Spending time in the kitchen and preparing our own food is critical in regaining our health and staying healthy. More times than not, it is precisely our food supply that has brought us down this road of lethargy, inflammation, leaky gut, constipation, brain fog and pretty much, you name it. As more and more of us are confronted with the stark reality of eliminating foods that we were raised on, the convenience based food industry is catching up to the ‘trend’. The trap is being set for us once again. No matter what we are trying to avoid, your need will be presented in a nice shiny box filled with chemicals and food additives. As soon as that box is opened and consumed, get ready to feel like crap all over again! Learning How to Cook Winter Squash is as good a place as any to begin your new friendship with your kitchen.
This time of the year winter squash is very easy to find and it should be around for the next 3 to 4 months. The basic technique to take advantage of this inexpensive, nutrient dense (great source of Vit. A & C) fruit is to roast it. Roasting is a dry-heat method of cooking which employs a high temperature oven. The idea is to caramelize the natural sugars and essentially seal in the moisture. A low temperature oven will allow the vegetable/fruit to release it’s water content and basically steam, which will result in a mushy final product. This is exactly the technique we use to prepare our Roasted Autumn Vegetables on our menu.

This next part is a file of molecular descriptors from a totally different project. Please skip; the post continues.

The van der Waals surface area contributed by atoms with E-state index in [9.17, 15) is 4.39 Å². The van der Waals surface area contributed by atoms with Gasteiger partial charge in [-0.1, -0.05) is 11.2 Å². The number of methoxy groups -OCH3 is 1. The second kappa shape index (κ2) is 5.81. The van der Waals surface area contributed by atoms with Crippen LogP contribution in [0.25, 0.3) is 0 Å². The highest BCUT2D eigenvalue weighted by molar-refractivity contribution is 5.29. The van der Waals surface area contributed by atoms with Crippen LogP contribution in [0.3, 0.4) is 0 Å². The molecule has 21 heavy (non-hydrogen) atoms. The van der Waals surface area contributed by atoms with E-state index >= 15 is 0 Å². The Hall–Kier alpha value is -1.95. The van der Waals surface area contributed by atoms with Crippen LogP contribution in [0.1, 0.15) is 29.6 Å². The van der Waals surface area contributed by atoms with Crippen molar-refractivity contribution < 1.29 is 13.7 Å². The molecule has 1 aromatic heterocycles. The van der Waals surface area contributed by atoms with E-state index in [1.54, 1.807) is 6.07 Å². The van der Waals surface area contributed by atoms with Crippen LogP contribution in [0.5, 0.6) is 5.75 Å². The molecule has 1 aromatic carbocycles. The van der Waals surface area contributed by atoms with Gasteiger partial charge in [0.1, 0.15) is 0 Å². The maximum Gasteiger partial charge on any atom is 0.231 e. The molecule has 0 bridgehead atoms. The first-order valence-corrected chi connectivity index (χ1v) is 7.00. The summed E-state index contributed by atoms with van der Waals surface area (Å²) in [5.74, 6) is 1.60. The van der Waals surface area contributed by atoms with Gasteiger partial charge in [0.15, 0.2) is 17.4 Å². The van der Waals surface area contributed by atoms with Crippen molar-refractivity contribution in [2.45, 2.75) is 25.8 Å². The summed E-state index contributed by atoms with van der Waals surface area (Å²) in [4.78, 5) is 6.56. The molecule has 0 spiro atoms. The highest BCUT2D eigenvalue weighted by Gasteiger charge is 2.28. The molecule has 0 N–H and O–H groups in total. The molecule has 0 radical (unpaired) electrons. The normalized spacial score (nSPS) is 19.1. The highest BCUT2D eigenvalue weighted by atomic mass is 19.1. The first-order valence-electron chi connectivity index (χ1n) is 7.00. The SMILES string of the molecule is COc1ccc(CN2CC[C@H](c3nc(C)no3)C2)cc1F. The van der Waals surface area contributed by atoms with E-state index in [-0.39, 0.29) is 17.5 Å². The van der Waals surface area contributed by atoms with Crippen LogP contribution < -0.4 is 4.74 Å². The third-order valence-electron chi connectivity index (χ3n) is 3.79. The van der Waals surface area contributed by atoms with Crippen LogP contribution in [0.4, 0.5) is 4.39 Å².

How to Cook Winter Squash
Winter squash, as opposed to Summer squash, will need to be peeled. I recommend starting with a butternut squash. It’s less round than the others and a little easier to work with. After the skin is removed, slice the squash in half where the bottom bulbous part meets the longer and straighter neck. If the neck is very long cut into more manageable lengths. The key to roasting anything is to prep the item into pieces that are all relative in size. This way, everything will cook at the same rate and caramelize evenly. The neck pieces can be stood up on the flat cut side surface of the squash and quartered. Lay each quarter flat and slice them into pieces as wide as a finger. The bottom section will need to have it’s seeds removed and quartered, also. Slice those quarters into uniform sizes. As a side note: Butternut seeds can be treated just like pumpkin seeds and toasted in the oven for a great snack.
Before your prep begins, turn on the oven to 400 degrees. A hot, preheated oven is key for maximum caramelizing. Add your prepped Winter squash to a mixing bowl and season with salt & black pepper. Toss to thoroughly season the slices and add enough oil to moisten…the squash should have a sheen to it. Lay the squash out on a sheet pan in a single layer. Any mounding on the pan will create steam and the squash won’t roast to it’s maximum potential. After about 12 minutes you should begin to see those natural sugars turning a lovely chestnut brown color. Take the pan out and set aside to cool.
You now have a deliciously cooked Winter squash on your hands to enjoy at your whim! This same roasting technique can be used for root vegetables (carrot, turnip, potato, onion), as well as any other squash you come across. If you’d like to set yourself up with delicious Autumn vegetables with a lot less work, visit our online menu, place an order and we’ll deliver Dinner To You Door!